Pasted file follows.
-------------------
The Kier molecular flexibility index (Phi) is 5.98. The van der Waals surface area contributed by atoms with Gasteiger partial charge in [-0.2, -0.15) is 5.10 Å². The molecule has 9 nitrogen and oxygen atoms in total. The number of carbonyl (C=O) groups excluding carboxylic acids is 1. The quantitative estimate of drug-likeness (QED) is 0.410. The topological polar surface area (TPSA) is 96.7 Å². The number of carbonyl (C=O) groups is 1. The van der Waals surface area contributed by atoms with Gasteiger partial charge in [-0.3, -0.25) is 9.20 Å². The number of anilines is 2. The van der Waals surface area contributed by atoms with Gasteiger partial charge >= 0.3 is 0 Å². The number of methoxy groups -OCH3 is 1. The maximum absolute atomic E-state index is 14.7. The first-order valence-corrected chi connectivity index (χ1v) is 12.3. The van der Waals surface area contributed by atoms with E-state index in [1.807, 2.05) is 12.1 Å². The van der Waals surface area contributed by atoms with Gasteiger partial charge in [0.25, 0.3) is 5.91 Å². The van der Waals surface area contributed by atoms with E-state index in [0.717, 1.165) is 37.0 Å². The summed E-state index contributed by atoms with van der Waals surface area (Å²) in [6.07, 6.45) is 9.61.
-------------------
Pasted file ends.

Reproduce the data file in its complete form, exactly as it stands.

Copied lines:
The Kier molecular flexibility index (Phi) is 5.98. The van der Waals surface area contributed by atoms with Gasteiger partial charge in [-0.2, -0.15) is 5.10 Å². The molecule has 9 nitrogen and oxygen atoms in total. The number of carbonyl (C=O) groups excluding carboxylic acids is 1. The quantitative estimate of drug-likeness (QED) is 0.410. The topological polar surface area (TPSA) is 96.7 Å². The number of carbonyl (C=O) groups is 1. The van der Waals surface area contributed by atoms with Gasteiger partial charge in [-0.3, -0.25) is 9.20 Å². The number of anilines is 2. The van der Waals surface area contributed by atoms with Gasteiger partial charge >= 0.3 is 0 Å². The number of methoxy groups -OCH3 is 1. The maximum absolute atomic E-state index is 14.7. The first-order valence-corrected chi connectivity index (χ1v) is 12.3. The van der Waals surface area contributed by atoms with E-state index in [1.807, 2.05) is 12.1 Å². The van der Waals surface area contributed by atoms with Gasteiger partial charge in [0.25, 0.3) is 5.91 Å². The van der Waals surface area contributed by atoms with E-state index in [0.717, 1.165) is 37.0 Å². The summed E-state index contributed by atoms with van der Waals surface area (Å²) in [6.07, 6.45) is 9.61.